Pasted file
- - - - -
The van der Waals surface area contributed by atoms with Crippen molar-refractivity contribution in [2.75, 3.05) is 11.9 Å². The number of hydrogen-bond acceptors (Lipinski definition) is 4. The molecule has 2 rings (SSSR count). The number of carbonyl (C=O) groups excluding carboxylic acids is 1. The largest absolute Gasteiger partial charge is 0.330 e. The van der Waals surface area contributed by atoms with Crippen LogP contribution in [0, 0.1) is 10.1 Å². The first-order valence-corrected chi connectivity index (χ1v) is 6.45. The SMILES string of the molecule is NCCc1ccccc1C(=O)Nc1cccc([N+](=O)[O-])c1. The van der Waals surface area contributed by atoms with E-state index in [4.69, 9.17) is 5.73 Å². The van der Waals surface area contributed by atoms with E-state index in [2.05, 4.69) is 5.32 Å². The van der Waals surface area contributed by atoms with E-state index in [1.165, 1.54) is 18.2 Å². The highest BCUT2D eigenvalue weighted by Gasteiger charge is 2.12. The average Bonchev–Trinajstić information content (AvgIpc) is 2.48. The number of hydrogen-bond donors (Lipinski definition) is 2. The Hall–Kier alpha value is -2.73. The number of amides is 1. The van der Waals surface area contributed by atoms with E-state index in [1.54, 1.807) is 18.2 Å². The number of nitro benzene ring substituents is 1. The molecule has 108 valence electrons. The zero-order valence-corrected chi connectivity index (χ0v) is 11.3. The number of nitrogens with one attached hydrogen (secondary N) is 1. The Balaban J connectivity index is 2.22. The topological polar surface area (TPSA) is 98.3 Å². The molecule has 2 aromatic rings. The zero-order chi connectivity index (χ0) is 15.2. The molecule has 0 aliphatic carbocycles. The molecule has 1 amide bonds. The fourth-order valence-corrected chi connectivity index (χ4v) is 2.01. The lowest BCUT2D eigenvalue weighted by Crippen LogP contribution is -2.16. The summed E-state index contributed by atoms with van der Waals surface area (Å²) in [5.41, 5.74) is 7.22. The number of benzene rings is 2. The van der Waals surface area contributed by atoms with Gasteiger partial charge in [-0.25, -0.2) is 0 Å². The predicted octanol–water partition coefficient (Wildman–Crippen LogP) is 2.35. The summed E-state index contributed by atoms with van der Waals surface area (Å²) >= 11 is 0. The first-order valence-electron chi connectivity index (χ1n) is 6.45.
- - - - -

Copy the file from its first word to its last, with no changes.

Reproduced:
The van der Waals surface area contributed by atoms with Crippen molar-refractivity contribution in [2.75, 3.05) is 11.9 Å². The number of hydrogen-bond acceptors (Lipinski definition) is 4. The molecule has 2 rings (SSSR count). The number of carbonyl (C=O) groups excluding carboxylic acids is 1. The largest absolute Gasteiger partial charge is 0.330 e. The van der Waals surface area contributed by atoms with Crippen LogP contribution in [0, 0.1) is 10.1 Å². The first-order valence-corrected chi connectivity index (χ1v) is 6.45. The SMILES string of the molecule is NCCc1ccccc1C(=O)Nc1cccc([N+](=O)[O-])c1. The van der Waals surface area contributed by atoms with E-state index in [4.69, 9.17) is 5.73 Å². The van der Waals surface area contributed by atoms with E-state index in [2.05, 4.69) is 5.32 Å². The van der Waals surface area contributed by atoms with E-state index in [1.165, 1.54) is 18.2 Å². The highest BCUT2D eigenvalue weighted by Gasteiger charge is 2.12. The average Bonchev–Trinajstić information content (AvgIpc) is 2.48. The number of hydrogen-bond donors (Lipinski definition) is 2. The Hall–Kier alpha value is -2.73. The number of amides is 1. The van der Waals surface area contributed by atoms with E-state index in [1.54, 1.807) is 18.2 Å². The number of nitro benzene ring substituents is 1. The molecule has 108 valence electrons. The zero-order valence-corrected chi connectivity index (χ0v) is 11.3. The number of nitrogens with one attached hydrogen (secondary N) is 1. The Balaban J connectivity index is 2.22. The topological polar surface area (TPSA) is 98.3 Å². The molecule has 2 aromatic rings. The zero-order chi connectivity index (χ0) is 15.2. The molecule has 0 aliphatic carbocycles. The molecule has 1 amide bonds. The fourth-order valence-corrected chi connectivity index (χ4v) is 2.01. The lowest BCUT2D eigenvalue weighted by Crippen LogP contribution is -2.16. The summed E-state index contributed by atoms with van der Waals surface area (Å²) in [5.41, 5.74) is 7.22. The number of benzene rings is 2. The van der Waals surface area contributed by atoms with Gasteiger partial charge in [-0.25, -0.2) is 0 Å². The predicted octanol–water partition coefficient (Wildman–Crippen LogP) is 2.35. The summed E-state index contributed by atoms with van der Waals surface area (Å²) >= 11 is 0. The first-order valence-electron chi connectivity index (χ1n) is 6.45.